Sunday, May 29, 2011
Frasierquest 3.22: Frasier Loves Roz
Niles: He claims to have been with, at last count, one hundred and fifty women!
Frasier: Oh puh-leeze. A hundred and fifty...
Niles: As if anything over, say... seven weren't absurd.
Frasier: Well, I would say eleven, but I get your point.
As we near the home stretch for this season, we’ve got some big episodes to go through. “Frasier Loves Roz” is not as Earth-shattering as its title would indicate, but it is an extremely important episode in terms of defining the relationship between the two characters. Roz-focused episodes are welcome because of how rare they are, and this one, executive producer Suzanne Martin’s first writing credit on the show, is a real gem.
On hearing about the latest problems Roz is having with her love life, Frasier advises her to maybe make a change from her usual pretty boys and look for someone more substantial. Roz starts to get serious with a man named Ben (Michael Mitz)- unfortunately, Frasier learns from Niles that Ben is a serial womanizer and sexual compulsive who tends to discard women as quickly as they start to try and get a commitment out of him. Even more unfortunately, Frasier can’t tell Roz about this becase Ben is Niles’ patient and Niles told him this in confidence. Frasier tries to drop subtle hints to Roz that maybe she shouldn’t get so attached to this one, but Roz interprets it as jealousy and, with some unintended help from Daphne, starts to think that maybe Frasier wants her for himself.
One of the things that we learn about Roz in this episode is that despite her penchant for one night stands, she wants a significant relationship as much as the next person. She’s not necessarily looking to settle down, but she’s in the mood for romance. It’s another nice, believable shading to her character that- she’s not inherently lovelorn but everyone gets lonely sometimes. Perhaps her feelings are triggered by the fact that someone back home is getting married, and she’s been asked to wear a hideous green bridesmaids dress, and never expected the bride-to-be to go to the altar before her. Whatever the reason, it puts her in a weaker state than we normally see her.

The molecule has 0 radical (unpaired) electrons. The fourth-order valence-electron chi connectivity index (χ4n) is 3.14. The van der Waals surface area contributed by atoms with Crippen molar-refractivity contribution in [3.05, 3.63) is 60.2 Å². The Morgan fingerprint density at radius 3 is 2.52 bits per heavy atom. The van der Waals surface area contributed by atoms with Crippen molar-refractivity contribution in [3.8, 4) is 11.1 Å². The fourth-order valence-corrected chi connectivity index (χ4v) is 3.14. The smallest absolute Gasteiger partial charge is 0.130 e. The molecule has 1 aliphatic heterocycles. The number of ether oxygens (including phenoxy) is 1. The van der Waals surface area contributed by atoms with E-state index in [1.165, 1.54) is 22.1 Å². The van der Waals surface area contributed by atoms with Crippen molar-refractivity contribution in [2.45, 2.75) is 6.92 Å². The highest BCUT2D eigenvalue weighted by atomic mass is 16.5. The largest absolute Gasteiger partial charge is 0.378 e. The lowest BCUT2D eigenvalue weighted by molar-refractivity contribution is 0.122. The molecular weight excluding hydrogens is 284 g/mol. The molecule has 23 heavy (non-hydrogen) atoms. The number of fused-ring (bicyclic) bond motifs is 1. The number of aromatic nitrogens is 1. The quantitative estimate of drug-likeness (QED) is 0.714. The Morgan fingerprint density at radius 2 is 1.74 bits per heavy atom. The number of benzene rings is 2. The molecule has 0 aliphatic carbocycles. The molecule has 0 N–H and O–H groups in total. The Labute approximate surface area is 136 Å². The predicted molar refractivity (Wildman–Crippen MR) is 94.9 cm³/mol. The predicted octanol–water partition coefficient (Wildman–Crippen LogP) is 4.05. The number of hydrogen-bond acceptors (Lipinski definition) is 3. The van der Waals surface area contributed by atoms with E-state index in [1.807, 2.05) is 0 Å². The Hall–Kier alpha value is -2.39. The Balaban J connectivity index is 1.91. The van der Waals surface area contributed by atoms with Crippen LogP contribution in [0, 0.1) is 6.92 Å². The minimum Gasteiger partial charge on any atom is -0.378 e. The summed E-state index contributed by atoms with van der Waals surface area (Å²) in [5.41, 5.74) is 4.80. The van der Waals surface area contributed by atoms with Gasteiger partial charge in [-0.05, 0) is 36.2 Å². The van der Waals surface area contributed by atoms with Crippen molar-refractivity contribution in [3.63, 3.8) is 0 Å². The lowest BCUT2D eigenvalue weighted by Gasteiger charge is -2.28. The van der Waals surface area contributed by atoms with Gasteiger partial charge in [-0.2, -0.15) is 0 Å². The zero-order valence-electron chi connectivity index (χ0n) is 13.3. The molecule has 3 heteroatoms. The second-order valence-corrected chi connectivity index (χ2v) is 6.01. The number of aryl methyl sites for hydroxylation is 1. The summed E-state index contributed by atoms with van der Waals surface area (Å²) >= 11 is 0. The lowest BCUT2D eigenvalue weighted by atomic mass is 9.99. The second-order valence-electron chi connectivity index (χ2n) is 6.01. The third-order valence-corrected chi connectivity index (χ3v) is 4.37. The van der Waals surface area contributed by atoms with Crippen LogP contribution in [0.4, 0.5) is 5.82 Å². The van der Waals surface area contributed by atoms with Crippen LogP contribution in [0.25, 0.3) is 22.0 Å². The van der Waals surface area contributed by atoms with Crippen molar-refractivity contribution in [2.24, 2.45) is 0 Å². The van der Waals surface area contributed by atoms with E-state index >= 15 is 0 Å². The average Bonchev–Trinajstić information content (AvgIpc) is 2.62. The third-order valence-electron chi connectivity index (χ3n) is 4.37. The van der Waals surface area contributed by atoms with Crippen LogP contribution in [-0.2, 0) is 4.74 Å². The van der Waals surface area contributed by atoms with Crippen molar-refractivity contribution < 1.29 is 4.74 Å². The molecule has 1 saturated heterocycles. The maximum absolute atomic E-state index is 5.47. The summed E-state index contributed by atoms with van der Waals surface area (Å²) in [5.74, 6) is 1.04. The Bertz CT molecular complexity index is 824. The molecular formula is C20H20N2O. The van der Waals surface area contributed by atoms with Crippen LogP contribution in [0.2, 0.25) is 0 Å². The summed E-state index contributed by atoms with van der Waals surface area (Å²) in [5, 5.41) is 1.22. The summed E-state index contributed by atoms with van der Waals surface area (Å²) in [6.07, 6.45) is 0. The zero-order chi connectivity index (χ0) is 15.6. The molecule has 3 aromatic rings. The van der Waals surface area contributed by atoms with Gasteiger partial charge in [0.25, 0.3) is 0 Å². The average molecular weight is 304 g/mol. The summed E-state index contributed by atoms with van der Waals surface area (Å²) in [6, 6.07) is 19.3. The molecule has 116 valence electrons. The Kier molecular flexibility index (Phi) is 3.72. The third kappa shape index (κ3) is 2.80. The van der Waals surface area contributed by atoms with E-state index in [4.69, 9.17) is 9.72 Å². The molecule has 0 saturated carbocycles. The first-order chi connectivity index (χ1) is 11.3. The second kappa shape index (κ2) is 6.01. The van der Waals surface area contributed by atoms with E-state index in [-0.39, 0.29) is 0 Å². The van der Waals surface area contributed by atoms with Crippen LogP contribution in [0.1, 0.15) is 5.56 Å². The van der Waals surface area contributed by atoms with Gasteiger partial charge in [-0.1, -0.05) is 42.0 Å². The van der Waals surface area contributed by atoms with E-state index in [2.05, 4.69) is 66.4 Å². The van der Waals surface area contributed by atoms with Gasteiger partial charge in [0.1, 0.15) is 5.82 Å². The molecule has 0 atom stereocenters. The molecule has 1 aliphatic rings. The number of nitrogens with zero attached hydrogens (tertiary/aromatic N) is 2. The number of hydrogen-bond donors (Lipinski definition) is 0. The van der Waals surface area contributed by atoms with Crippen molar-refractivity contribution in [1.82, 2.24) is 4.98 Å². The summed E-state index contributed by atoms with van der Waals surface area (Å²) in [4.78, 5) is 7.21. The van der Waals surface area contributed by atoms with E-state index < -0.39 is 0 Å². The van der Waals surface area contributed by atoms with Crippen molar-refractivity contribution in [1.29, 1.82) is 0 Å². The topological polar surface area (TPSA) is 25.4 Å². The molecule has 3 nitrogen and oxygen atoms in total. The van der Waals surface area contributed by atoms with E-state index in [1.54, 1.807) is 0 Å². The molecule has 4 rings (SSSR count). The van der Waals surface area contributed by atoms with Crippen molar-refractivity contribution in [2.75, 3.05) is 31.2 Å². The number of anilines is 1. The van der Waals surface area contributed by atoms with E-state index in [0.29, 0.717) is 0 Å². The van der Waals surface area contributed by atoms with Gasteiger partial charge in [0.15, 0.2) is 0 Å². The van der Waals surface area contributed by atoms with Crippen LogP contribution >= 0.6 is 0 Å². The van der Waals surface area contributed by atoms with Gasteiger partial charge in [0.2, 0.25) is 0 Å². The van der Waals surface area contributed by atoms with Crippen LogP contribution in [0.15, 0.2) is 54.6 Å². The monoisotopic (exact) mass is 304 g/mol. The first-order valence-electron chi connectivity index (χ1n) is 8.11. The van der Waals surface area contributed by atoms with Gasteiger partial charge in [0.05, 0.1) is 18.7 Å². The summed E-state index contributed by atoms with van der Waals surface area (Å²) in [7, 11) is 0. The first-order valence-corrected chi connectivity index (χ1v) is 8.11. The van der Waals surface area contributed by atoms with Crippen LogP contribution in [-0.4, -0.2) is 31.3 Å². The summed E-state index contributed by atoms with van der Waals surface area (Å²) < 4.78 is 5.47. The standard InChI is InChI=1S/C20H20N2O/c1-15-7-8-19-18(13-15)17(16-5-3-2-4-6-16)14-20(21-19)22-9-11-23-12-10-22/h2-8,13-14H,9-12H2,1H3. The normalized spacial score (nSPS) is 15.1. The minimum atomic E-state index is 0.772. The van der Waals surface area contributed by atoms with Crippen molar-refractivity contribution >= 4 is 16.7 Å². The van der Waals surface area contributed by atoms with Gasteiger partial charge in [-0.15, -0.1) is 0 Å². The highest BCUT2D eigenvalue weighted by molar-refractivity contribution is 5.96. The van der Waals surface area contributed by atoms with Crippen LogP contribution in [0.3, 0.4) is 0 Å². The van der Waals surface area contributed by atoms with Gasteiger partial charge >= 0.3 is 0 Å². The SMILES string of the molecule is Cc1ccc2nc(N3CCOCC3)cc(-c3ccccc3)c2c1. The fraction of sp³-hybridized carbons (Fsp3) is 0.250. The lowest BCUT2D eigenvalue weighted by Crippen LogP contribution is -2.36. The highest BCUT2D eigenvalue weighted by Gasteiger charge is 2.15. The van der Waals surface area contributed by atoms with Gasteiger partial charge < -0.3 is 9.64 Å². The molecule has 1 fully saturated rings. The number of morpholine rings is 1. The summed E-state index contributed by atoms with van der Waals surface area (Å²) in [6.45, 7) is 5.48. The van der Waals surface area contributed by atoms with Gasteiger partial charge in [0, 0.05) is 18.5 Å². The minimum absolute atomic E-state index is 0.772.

Frasier and Roz’s interaction in the episode is made especially entertaining by how they talk past each other the entire time. It’s sort of a mirror episode to “Roz in the Doghouse”, where a man coming between them in a professional capacity nearly killed their friendship entirely. Here, with a romantic relationship doing the splitting, they both deeply care for each other and have each other’s happiness in mind. It’s hard to do comedy where almost all the characters are basically decent folk, but it’s always been one of Frasier’s strengths. The misunderstanding which makes up the basis for the humor is plain enough, but it’s a device that lets us see two friends trying to be there for each other without getting to treacly and sentimental.
This is also another test for Frasier and Niles’ legendary and often-strained ethics, another example of how psychiatry as a premise creates plot hooks for the show. It’s solved more by circumstance than by anything else, but that doesn’t prevent Frasier and Niles from hitting the books and looking for any reason that Roz might be declared mentally incompetent so she can be told not to get too close to Ben. Even with her best interests at heart, Frasier can’t help but undercut some of Roz’s more unstable behavior, as well as things he just finds insane (like drinking white zinfandel.) The things we do for our friends.
There’s some very nice acting here by Peri Gilpin, showing Roz at a personal low as she gets her heart broken and ends up sobbing and smearing her makeup while wearing the most hideous green dress. She and Kelsey Grammer establish just the right note for a man and woman who are very close friends but could never really be more than that. (The subplot with Niles and Frasier trying to get Martin on videotape for future generations doesn’t really go anywhere but has a couple of inspired gags.)
The irony of the title is that it’s actually true; Frasier’s not in love with Roz, but he does love her in a way that this episode makes clearer than any before it. We’ve seen Frasier and Roz as partners and friends, but we see now, close to the end of the season, that they’re really best friends. “Frasier Loves Roz” is a sweet, fun episode that quietly shows just how far they’re willing to go for each other.
Guest Caller: David Duchovny as Tom
Written by Suzanne Martin
Directed by Philip Charles Mackenzie
Aired May 7, 1996
Roz: Can you believe I actually have to be seen in public in this thing?
Frasier: Well, Roz, it’s only for a few hours, after that you can donate it to the Salvation Army, and one day make some Irish drag queen very happy.